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Even as two key manufacturing facilities of Ranbaxy – at Paonta Sahib (Himachal Pradesh) and Dewas (Madhya Pradesh) – were barred by the US FDA in 2008-09 itself, just when Daiichi acquired Ranbaxy, it continued to face penalties and enforcements till recently. 

Currently, all the US FDA-approved manufacturing facilities of Ranbaxy in India are banned from supplying to the US.

The latest to face import alert in January this year was the company’s active pharmaceutical ingredient (API) manufacturing plant at Toansa in Punjab.

The company’s plant at Mohali (Punjab) is also under US FDA ban.

Moreover, in 2013, Ranbaxy had to plead guilty in America of fraudulent activities and pay a hefty fine of $500 million.

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Photographs: Courtesy, Ranbaxy

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Since then, the company had to recall various key products from the American market over quality concerns including batches of Lipitor generic, one of the prized products of the company.

The firm’s product pipeline has also suffered a significant damage as most of its first-to-file product applications pending approval got stuck with the US regulator following enforcements on the company’s domestic facilities. 

Currently, the company is supplying to the US only from its New Jersey-based Ohm Laboratories.

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Photographs: Reuters
Tags: US , Ranbaxy

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A look at Ranbaxy's interesting and eventful history

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A look at Ranbaxy’s troubled past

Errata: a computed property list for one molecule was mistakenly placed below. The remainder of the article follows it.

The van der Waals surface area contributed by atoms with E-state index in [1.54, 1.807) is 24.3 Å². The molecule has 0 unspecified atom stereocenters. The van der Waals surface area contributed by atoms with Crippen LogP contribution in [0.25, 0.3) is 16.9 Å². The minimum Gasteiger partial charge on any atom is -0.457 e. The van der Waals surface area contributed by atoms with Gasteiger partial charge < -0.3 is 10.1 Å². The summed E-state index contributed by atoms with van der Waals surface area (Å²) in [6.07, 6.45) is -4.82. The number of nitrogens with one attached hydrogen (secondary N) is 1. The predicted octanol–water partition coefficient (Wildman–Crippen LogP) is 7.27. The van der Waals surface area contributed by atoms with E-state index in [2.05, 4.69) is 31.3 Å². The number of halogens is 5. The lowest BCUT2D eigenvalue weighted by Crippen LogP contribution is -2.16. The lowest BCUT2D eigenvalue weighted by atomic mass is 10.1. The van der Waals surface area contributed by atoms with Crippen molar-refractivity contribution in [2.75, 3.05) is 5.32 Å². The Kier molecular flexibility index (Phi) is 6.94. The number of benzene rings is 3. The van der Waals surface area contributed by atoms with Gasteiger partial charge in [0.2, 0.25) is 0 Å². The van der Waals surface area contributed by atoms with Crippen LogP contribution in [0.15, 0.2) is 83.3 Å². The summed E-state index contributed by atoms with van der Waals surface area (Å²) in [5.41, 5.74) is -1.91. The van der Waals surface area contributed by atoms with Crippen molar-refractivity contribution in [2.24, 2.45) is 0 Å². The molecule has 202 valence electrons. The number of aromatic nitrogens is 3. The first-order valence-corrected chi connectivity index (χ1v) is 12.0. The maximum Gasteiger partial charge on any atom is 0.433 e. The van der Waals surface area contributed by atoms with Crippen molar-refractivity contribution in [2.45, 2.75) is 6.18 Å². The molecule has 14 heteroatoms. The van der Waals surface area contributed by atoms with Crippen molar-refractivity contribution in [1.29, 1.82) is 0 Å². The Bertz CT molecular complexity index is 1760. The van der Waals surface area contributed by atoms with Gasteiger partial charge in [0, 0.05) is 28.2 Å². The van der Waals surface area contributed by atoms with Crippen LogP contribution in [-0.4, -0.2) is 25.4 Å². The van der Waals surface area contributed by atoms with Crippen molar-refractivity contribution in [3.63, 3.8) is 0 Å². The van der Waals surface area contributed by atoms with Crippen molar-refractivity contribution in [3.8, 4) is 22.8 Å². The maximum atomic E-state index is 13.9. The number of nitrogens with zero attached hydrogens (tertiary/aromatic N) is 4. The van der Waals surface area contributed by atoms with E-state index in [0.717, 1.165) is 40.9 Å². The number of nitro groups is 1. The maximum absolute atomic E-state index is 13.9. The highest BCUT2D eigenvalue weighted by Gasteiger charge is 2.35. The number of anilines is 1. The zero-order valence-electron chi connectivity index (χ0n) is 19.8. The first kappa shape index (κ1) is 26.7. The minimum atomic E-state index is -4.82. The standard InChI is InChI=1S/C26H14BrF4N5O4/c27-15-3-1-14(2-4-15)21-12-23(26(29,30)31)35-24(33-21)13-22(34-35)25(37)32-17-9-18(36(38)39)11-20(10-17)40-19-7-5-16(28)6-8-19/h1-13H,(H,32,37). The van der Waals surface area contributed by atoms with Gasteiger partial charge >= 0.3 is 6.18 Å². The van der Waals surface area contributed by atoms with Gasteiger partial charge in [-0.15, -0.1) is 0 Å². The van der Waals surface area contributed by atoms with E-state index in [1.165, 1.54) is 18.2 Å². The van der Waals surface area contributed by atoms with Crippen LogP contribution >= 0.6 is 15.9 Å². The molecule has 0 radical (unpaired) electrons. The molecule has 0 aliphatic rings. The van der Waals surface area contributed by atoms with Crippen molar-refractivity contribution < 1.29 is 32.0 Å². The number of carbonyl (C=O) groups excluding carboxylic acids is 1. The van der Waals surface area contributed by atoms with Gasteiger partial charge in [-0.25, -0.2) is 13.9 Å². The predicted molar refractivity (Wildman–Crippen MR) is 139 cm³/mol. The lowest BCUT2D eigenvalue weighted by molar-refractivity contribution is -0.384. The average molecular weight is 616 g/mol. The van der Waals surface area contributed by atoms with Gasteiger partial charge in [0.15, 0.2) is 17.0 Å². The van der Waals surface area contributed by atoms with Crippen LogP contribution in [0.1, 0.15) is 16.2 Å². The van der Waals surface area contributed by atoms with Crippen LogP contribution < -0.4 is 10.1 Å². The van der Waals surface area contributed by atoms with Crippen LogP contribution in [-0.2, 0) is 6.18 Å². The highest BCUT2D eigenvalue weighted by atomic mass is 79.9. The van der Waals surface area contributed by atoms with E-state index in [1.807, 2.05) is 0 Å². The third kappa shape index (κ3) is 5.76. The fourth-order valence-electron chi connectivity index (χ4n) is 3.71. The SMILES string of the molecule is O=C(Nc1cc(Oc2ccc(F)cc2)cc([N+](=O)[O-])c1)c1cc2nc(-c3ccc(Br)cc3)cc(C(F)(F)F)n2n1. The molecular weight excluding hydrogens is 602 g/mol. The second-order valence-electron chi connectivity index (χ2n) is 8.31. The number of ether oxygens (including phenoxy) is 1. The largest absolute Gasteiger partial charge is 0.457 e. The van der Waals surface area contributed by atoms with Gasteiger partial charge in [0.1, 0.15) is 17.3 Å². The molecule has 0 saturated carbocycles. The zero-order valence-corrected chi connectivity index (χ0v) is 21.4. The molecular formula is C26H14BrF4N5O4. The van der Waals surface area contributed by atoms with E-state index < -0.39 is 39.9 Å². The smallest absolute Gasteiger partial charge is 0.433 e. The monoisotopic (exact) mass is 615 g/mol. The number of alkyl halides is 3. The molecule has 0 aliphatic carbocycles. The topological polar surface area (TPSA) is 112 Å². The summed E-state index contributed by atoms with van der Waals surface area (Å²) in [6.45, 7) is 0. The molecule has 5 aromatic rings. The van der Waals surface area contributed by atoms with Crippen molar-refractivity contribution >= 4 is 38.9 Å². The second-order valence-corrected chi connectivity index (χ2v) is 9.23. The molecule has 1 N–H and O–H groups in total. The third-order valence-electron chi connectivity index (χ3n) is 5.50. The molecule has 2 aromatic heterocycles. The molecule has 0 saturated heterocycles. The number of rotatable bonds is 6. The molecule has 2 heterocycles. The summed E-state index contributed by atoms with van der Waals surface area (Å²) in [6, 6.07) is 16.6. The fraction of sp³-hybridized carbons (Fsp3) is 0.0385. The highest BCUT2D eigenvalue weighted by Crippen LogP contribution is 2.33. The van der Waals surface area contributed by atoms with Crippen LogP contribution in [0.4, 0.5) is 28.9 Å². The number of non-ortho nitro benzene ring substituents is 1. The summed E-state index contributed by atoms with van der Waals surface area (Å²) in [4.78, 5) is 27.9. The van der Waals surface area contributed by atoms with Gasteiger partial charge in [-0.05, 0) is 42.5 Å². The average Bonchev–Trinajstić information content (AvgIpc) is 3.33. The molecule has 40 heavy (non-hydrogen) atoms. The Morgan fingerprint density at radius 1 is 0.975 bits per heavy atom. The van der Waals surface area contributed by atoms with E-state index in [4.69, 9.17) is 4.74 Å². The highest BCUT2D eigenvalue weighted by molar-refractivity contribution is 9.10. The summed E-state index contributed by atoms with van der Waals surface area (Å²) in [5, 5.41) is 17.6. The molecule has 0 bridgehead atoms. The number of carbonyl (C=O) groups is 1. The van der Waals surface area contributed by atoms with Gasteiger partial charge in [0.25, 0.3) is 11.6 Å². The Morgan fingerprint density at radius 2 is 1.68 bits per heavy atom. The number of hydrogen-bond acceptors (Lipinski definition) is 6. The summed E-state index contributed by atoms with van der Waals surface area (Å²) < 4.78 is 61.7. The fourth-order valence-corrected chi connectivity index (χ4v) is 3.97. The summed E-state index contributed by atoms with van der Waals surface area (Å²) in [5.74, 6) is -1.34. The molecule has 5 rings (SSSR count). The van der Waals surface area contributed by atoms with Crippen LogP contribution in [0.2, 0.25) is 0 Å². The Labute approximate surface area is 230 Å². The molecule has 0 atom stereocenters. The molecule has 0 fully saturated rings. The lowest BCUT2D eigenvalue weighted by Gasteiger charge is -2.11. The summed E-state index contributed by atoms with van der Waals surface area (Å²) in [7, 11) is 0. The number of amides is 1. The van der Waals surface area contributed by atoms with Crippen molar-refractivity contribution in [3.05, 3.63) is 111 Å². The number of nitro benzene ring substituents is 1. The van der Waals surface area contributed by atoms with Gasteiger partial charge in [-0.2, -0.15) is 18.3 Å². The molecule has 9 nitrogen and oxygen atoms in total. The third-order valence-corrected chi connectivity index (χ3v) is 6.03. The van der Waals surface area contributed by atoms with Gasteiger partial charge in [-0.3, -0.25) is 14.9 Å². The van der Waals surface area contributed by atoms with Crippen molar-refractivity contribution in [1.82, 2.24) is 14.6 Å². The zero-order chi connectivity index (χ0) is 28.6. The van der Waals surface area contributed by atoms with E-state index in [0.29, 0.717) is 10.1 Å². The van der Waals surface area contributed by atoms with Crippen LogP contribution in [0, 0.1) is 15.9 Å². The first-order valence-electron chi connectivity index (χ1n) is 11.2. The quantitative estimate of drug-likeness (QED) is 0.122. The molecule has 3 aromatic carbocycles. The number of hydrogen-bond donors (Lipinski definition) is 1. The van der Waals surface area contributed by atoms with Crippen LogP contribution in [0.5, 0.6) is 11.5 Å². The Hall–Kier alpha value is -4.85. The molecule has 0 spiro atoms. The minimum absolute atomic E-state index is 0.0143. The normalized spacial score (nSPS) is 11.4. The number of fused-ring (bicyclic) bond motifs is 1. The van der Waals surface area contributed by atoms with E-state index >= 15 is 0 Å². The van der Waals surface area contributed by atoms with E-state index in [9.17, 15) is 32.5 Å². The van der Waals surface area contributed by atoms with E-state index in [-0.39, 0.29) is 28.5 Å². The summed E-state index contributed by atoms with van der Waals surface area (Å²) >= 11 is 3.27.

2006: FDA issues warning to Ranbaxy’s Paonta Sahib facility 

2007: Whistle-blower’s suit says Ranbaxy defrauded Federal programmes 

2008: Daiichi Sankyo acquires majority stake 

September 2008: FDA import alert on units at Paonta Sahib and Batamandi (HP) and Dewas (MP). Bans 30 drugs 

November 2008: Daiichi concludes buyout 

February 2009: FDA invokes application of integrity policy against Paonta Sahib unit, halts pending applications 

May 2009: Malvinder Mohan Singh (pictured) steps down as CEO and MD 

December 2011: Ranbaxy signs a consent decree with the US to take corrective actions at Paonta Sahib, Batamandi, Dewas and Gloversville (New York) 

May 2012: Ranbaxy hires two US-based consultants to advise on remedial work at India units 

May 13, 2013: Criminal charges filed; Ranbaxy agrees to pay a $500-mn fine 

May-July 2013: Ranbaxy sees exit of some employees 

Sep 2013: FDA bans Ranbaxy's newly-commissioned formulation facility in Mohali 

Nov 2013: Executives from Daiichi inducted in various units 

Jan 2014: FDA bans main API unit in Toansa 

Feb 2014: FDA Commissioner visits India and meets pharma company CEOs, including Ranbaxy head Arun Sawhney 

April 2014: Sun Pharma buys stake in Ranbaxy


Photographs: Reuters